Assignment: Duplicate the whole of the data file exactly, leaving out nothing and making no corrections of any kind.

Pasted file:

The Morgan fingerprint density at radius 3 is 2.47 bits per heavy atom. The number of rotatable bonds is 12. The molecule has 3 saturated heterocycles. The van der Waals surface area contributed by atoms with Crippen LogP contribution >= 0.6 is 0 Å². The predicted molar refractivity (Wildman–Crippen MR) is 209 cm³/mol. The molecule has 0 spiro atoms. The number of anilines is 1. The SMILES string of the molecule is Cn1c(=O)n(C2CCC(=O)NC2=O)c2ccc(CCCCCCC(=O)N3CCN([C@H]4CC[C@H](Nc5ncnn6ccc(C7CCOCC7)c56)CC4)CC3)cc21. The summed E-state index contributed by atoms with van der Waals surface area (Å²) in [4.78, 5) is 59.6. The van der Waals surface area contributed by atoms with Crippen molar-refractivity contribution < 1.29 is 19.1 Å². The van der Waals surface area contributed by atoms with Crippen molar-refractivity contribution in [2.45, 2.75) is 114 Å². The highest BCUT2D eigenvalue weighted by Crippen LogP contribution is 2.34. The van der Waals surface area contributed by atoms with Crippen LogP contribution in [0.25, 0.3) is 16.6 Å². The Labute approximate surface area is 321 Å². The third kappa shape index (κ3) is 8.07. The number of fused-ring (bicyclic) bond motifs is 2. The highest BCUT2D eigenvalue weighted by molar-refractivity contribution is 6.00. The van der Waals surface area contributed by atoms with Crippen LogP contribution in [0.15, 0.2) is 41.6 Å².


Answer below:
The Morgan fingerprint density at radius 3 is 2.47 bits per heavy atom. The number of rotatable bonds is 12. The molecule has 3 saturated heterocycles. The van der Waals surface area contributed by atoms with Crippen LogP contribution >= 0.6 is 0 Å². The predicted molar refractivity (Wildman–Crippen MR) is 209 cm³/mol. The molecule has 0 spiro atoms. The number of anilines is 1. The SMILES string of the molecule is Cn1c(=O)n(C2CCC(=O)NC2=O)c2ccc(CCCCCCC(=O)N3CCN([C@H]4CC[C@H](Nc5ncnn6ccc(C7CCOCC7)c56)CC4)CC3)cc21. The summed E-state index contributed by atoms with van der Waals surface area (Å²) in [4.78, 5) is 59.6. The van der Waals surface area contributed by atoms with Crippen molar-refractivity contribution < 1.29 is 19.1 Å². The van der Waals surface area contributed by atoms with Crippen molar-refractivity contribution in [2.45, 2.75) is 114 Å². The highest BCUT2D eigenvalue weighted by Crippen LogP contribution is 2.34. The van der Waals surface area contributed by atoms with Crippen LogP contribution in [0.25, 0.3) is 16.6 Å². The Labute approximate surface area is 321 Å². The third kappa shape index (κ3) is 8.07. The number of fused-ring (bicyclic) bond motifs is 2. The highest BCUT2D eigenvalue weighted by molar-refractivity contribution is 6.00. The van der Waals surface area contributed by atoms with Crippen LogP contribution in [0.15, 0.2) is 41.6 Å².